The report from the Texas Department of Family and Protective Services about the Eldorado Investigation found abuse or emotional neglect in two-thirds of the families investigated from the FLDS compound. The report also found evidence that 12 girls, from age 12 to 15, had been “spiritually” married to adult men. One of the men, central to the Supreme Court ruling, Danny Jessop, a father with two young children, who was portrayed as broken-hearted by the raid, had sexually molested my younger daughter. (It was reported to the authorities when I learned about it after we escaped; it’s been investigated and my daughter gets counseling paid for by the state as a result.)
As discouraged as I am, I am not without hope.
Twelve men from the FLDS will go on trial this fall in Texas on charges stemming from sexual abuse and marriage to underage girls. I think crimes against women and children will stop only when there are serious consequences. Behavior might change if men start spending years behind bars.
Help to Escape is Needed
It is hard for women to protect their children in the FLDS because they have no power over their own lives or bodies. Women believe God speaks to the prophet and tells him who she should marry. When I was forced, at 18, to become the fourth wife of a 50 year-old man I had never spoken to– the price I would have to pay to go to college — I thought it was God’s will. I also was brainwashed to believe my husband would determine where I would go in the afterlife. I lived in a world where any woman could discipline my children. We were not permitted to hug and kiss them because that would be assigning individual worth and only the father was to do that to a child.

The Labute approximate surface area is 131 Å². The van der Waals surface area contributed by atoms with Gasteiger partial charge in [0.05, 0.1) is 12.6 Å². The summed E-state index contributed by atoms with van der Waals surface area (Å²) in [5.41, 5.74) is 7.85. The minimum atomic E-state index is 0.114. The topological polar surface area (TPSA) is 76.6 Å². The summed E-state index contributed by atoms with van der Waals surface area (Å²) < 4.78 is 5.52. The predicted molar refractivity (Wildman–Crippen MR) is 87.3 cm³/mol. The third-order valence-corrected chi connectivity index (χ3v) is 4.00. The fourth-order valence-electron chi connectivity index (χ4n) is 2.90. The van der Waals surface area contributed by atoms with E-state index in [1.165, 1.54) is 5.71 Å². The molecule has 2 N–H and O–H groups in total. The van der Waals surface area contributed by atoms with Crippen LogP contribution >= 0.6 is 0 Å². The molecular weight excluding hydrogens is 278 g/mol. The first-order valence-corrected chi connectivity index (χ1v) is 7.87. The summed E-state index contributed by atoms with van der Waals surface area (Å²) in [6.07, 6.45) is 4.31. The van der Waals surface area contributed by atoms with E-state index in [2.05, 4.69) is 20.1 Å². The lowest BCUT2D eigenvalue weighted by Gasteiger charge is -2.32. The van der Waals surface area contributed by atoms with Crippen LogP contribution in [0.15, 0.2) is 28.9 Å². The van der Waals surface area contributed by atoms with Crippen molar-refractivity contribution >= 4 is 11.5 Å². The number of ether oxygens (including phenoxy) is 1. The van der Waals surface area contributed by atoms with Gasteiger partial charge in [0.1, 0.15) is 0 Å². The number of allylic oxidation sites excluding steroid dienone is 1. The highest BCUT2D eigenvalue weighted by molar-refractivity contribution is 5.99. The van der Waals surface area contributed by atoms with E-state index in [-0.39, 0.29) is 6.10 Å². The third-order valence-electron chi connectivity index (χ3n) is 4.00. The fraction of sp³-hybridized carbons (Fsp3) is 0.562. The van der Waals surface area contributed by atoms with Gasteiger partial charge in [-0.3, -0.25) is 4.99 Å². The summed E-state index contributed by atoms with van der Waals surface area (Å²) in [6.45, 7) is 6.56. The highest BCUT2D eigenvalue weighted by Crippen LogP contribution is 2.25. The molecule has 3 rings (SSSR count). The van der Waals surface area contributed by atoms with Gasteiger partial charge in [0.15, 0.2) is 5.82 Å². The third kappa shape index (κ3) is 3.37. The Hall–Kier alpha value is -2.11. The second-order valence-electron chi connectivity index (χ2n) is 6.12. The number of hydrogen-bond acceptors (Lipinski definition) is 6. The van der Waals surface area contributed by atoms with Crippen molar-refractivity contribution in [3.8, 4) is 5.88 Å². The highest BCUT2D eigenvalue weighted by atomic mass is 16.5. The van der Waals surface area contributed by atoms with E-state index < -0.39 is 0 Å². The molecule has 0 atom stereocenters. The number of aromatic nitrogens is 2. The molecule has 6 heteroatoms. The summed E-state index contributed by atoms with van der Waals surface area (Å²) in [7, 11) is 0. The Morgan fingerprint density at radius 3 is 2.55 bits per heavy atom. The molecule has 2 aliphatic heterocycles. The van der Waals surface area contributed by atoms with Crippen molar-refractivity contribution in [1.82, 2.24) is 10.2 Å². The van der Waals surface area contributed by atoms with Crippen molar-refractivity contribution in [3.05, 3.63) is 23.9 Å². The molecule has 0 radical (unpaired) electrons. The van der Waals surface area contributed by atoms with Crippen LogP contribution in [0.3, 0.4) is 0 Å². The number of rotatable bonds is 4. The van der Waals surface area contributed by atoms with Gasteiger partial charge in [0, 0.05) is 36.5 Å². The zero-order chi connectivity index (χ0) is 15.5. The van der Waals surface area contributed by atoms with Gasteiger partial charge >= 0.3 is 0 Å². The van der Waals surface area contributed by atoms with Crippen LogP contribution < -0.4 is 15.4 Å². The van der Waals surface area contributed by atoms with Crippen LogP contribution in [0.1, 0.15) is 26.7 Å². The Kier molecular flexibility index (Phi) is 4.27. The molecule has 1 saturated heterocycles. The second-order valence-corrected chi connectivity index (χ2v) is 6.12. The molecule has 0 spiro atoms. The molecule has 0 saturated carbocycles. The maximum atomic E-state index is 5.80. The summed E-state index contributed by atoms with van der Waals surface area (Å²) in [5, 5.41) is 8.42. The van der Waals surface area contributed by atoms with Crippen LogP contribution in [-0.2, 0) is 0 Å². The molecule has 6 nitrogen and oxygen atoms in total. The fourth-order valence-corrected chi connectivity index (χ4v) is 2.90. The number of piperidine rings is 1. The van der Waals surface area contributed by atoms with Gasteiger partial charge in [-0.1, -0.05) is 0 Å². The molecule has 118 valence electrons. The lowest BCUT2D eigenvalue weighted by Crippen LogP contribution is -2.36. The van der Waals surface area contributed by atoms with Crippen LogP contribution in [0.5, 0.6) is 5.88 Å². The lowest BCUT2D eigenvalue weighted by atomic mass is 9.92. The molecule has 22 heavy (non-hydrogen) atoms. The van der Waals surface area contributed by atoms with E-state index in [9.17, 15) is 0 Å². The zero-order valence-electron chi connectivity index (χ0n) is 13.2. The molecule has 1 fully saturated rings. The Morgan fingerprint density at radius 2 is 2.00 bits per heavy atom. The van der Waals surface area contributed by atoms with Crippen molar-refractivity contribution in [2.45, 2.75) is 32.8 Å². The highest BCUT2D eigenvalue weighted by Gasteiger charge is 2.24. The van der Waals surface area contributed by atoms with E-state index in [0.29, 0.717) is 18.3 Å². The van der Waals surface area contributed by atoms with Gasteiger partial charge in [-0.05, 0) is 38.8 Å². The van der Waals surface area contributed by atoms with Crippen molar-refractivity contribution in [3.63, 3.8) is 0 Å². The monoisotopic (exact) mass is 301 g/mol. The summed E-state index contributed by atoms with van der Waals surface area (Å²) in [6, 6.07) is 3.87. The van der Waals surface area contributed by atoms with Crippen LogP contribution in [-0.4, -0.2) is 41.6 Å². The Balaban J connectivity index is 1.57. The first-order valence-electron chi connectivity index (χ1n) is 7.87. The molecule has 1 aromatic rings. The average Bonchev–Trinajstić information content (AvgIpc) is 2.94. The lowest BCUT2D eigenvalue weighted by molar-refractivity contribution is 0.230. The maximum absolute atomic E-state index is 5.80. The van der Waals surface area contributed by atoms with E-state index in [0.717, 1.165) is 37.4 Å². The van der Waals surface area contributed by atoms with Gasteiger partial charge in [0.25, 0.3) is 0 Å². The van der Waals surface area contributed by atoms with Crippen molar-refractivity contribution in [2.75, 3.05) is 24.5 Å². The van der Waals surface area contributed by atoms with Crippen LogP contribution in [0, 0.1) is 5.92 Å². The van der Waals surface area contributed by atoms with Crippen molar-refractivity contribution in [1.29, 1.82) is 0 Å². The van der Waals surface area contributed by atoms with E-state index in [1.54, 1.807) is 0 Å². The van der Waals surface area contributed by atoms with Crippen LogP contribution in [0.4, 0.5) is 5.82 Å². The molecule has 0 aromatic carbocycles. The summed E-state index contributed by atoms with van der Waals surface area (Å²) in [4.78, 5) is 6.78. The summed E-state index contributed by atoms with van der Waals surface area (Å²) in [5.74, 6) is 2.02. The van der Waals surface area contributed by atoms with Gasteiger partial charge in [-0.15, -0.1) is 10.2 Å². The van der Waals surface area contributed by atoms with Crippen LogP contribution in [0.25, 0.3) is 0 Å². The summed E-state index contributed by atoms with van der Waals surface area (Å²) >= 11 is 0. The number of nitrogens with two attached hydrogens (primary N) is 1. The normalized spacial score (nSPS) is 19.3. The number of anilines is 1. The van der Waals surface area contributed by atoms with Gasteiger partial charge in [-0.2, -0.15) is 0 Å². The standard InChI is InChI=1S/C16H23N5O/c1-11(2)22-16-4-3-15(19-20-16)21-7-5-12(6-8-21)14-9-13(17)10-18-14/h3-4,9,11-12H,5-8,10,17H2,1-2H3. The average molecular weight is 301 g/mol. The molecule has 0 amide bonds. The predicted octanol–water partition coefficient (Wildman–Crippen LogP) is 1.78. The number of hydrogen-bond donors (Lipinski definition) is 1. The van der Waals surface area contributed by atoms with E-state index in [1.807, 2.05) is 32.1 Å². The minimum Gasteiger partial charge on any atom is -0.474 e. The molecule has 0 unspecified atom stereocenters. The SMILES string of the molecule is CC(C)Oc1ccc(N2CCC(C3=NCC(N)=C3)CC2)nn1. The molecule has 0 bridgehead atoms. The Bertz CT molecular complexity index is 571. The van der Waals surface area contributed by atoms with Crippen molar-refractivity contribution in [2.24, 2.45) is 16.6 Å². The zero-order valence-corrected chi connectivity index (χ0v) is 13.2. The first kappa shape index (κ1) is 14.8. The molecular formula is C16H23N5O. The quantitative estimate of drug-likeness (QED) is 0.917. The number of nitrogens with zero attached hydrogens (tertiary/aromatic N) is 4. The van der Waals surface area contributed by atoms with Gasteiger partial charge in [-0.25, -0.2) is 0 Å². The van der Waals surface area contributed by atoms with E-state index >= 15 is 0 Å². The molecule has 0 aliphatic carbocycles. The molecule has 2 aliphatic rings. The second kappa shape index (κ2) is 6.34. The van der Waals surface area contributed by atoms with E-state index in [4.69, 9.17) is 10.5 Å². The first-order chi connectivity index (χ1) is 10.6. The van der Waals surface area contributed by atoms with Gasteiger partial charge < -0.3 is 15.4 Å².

My children and I are now free and safe, except for my daughter, Betty, who chose to return to the FLDS after turning 18. She now lives on the compound in Texas with her father. My heart breaks for the children who were returned, many of whom I know and am related to. They were traumatized by the raid, and then, although assured protection if they spoke honestly about their lives, returned to their perpetrators. I was told that six women who had been taken into custody with their children wanted to leave the FLDS but were warned by attorneys sent into the shelter by Merril Jessop that the FLDS would fight to win custody of their children.
What would help? I think there needs to be watchdog group to monitor abuse in closed polygamist communities like the FLDS. I think there needs to be a public relations firm that will stay on top of this issue and go up against the massive PR machine of the FLDS that manipulated the media into being sympathetic to weeping women in weird clothes. Federal and state laws need to be enforced, and there has to be more protection—and programs—for women fleeing the FLDS.
In my book, Escape, I’ve tried to call attention to the crimes routinely committed by the FLDS which has been called “The American Taliban” against women and children. It is frustrating and sad to see how hard it is to implement the kind of change that would make women and children safe in their families and in their lives.
Carolyn Jessop and Laura Palmer collaborated on “Escape” and are now working on a second book, “TRIUMPH: the Art and Joy of Personal Transformation,” which explores the psychological work Jessop did to free herself before she fled and to cope with her new life afterwards.
Also see on conservative religions by Mary Lou Greenburg in this edition of On The Issues Magazine.
ALSO see Busting Bogus Biology and Beliefs by Mahin Hassibi in this issue.